streets redesigned as bedding fields and community gardens.   Currently, the Farm and Table Food Park
    appears to be the only design combining goals for economic recovery with sustainable agriculture and the
    sale of retail food within a community park setting.
THE  COOL  PLANET GOURMET
G R E E N I N G   T H E   F O O D   D E S E R T S
A DIVISION OF THE URBAN FARM--TO--TABLE FOOD PARK
Home Page
and SOCIAL MODEL
for   Food Security
and Sustainable Cities
PEGGY FORSTER, M.A.
Founder and Chief Executive Officer


    IN SUMMARY, WHEN FULLY OPERATIONAL, THE MODEL FARM-TO-TABLE FOOD PARK
    will offer multi-service retail opportunities in a centralized setting with integrated and easily accessible
    markets and shops -- featuring an urban farm, a supermarket, restaurant, community center, and a pre-
    pared food facility, as well as steady jobs, nutrition education, and public health programs.  Scheduled  
    round-trip shuttle-bus services will offer residents transportation to and from adjacent neighborhoods.  
    After-school programs will offer varied activities in a safe and healthful in-door/outdoor setting.

    Through a combination of career-oriented employment, a secure food delivery system, and numerous
    community health programs, we believe Food-Deserts will soon become the FOOD-PARKS of the future
    revitalizing and restoring a myriad of under-served communities throughout the United States.

                                                               
    INSPIRING COMMUNITY INTEREST IN THE FARM and FOOD-PARK concept will require a step-by-
    step approach with an effective visual platform and design presentation.  We are developing
    a portfolio which includes an over-all cost analysis based upon optional funding estimates.

    TO SUPPORT AND  CLARIFY THE OVERALL RATIONALE FOR THE PROJECT, our presentation will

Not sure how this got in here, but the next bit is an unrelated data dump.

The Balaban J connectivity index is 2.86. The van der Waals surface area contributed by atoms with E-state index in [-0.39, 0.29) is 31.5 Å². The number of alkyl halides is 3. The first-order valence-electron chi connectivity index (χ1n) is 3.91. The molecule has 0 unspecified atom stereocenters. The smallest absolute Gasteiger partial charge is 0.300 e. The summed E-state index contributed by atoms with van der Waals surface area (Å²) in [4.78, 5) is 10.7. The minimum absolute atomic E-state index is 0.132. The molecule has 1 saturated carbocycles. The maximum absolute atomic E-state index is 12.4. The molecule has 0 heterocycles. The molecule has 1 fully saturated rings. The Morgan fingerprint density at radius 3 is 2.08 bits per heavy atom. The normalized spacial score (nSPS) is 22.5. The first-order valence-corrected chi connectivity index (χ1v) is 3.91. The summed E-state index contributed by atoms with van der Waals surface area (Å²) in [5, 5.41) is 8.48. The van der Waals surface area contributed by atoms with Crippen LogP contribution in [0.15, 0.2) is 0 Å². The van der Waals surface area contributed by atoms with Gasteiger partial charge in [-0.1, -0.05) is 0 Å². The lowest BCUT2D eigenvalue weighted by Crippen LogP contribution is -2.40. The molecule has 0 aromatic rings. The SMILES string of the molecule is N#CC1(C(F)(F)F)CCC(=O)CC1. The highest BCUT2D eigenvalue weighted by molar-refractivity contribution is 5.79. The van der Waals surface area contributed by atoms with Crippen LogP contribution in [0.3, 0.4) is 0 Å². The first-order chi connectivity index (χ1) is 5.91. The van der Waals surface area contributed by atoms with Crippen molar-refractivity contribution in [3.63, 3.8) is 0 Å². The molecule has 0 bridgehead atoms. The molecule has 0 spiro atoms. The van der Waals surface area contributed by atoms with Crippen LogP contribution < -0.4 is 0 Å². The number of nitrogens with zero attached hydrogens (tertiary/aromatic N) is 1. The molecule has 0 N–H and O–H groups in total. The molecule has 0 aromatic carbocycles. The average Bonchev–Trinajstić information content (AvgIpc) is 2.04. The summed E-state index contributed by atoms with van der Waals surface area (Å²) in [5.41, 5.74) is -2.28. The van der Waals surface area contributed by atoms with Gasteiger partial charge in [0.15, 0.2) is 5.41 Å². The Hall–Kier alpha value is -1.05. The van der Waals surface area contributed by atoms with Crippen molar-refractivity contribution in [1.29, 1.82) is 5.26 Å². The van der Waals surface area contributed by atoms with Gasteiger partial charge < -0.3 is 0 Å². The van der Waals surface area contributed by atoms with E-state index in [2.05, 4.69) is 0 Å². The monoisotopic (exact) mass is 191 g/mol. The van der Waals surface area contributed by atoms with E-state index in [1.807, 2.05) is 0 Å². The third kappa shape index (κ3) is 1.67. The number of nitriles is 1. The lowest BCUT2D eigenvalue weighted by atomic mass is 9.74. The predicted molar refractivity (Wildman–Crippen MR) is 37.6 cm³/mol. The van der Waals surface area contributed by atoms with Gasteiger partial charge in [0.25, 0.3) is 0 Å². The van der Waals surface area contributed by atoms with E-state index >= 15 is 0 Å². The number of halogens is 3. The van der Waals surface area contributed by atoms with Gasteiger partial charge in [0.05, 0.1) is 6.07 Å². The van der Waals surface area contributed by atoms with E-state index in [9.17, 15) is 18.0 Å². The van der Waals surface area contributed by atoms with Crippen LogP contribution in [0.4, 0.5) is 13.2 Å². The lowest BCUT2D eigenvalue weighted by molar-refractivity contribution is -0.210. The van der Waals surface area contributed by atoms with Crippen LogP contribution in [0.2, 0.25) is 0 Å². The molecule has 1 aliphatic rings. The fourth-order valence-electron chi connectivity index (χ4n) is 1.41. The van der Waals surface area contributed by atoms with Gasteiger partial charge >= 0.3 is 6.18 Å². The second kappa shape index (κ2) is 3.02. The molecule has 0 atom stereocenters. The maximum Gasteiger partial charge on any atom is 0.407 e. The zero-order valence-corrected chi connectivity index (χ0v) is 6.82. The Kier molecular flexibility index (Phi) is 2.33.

include a comprehensive outline of public health goals and plans for community restoration and
    participation.  Each service division will be visualized  through architectural renderings and 3D
    table models demonstrating the community and health-oriented intention of the  complex.   
                                                                                                                   

                           G U I DE L I N E S   F O R   O U T R E A CH          


IN TRANSFORMING FOOD DESERTS INTO SUSTAINABLE ECONOMIES, we are integrating the science of climate change and global      
warming to  demonstrate the application and cost-effectiveness of renewable technologies -- meeting the challenges associated
with food insecurity, depleted eco-systems,  and rising sea levels.
  Growing food locally will eliminate transportation costs and
the polluting effects of big rigs and long-distance hauling.   Immediate implementation of zero-waste management practices and
"closed- loop" recycling will shrink our massive carbon footprint
, and help  reduce the heat-island effect within the inner cities.

WHILE BUILDING OUR MODEL for  FOOD SECURITY and ECONOMIC  RECOVERY in FOOD DESERTS,  we will also seek relationships
with the public and private sectors, envisioning the opportunity to join with public health clinics, hospitals, schools, restaurants,
and
community gardens for mutually beneficial partnerships and exchange programs.

As Food Deserts transition into sustainable economies, we believe the Farm-and-Table Food Park will  become the
model of
choice for urban agriculture and food security, providing  healthy lifestyles, stable employment,
and  cohesive communities  in          
hundreds of low-income areas  across the nation.
OUR  HEROES

Wildflowers of the Pribilof Islands
and
MISSION STATEMENT
vehicles to battery power and produced several videos
documenting the emergence of zero-emissions technology.           
In her professional life, Mrs. Forster is a licensed Marriage and
Family Therapist with a B.A., and M.A., in Psychology.  She